The fundamental principle of American constitutional jurisprudence is that laws and not men shall govern. This means that when a power, exercised by an official or by a governmental organ, is challenged legal authority therefor derived from some existing law must be shown, and that no valid law can exist save that which is recognized as such by the courts. The courts recognize two great bodies of law; the so-called common law, which is a product of custom and judicial interpretation, which in large measure we have inherited from England; and enacted law, which is the formal creation of the legislative organs of government. This formally enacted law is of two kinds: That embodied in written constitutions, and that enacted by the ordinary legislative bodies and termed statutes.

Independently of express statement to that effect, it has become axiomatic that no statute law is valid if not consistent with the provisions of the Constitution from which the enacting legislature derives its powers. A state statute inconsistent with the Constitution of that state is, therefore, invalid, and an act of Congress nut warranted by the provisions of the federal Constitution is similarly void. And the same legal invalidity of course attaches to the unconstitutional act of an executive or judicial organ of government. In addition to being subordinate to the provisions of the state Constitution, every act of the state official or organ is required to conform to the requirements of the federal Constitution, and this applies as well to the provisions of a state Constitution, as to the statutes of its legislature.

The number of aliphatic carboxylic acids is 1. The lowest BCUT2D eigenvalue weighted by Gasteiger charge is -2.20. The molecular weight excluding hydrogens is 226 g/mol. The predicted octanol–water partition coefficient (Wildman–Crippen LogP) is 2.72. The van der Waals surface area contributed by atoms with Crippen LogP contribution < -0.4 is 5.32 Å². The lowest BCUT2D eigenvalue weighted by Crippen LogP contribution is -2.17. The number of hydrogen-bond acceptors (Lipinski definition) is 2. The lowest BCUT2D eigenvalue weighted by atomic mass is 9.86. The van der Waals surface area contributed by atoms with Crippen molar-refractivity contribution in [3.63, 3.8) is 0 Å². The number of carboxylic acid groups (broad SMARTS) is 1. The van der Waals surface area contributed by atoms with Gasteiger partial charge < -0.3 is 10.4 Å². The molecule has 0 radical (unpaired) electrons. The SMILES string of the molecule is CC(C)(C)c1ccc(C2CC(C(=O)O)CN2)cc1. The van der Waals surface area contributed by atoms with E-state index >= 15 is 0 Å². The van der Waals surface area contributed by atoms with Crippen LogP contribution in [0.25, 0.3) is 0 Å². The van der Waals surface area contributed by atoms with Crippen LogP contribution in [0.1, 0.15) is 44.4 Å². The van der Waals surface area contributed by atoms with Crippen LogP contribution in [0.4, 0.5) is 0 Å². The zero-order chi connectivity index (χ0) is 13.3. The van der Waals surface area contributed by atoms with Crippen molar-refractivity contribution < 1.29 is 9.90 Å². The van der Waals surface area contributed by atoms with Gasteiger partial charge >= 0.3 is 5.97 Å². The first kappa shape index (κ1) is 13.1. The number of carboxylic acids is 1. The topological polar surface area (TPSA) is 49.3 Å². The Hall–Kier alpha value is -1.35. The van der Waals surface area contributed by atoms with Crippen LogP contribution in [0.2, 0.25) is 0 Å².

Elsewhere we shall have occasion to deal with the constitu tional tests to be applied to executive and judicial acts. In this chapter we are concerned with the relation between statute and constitutional law.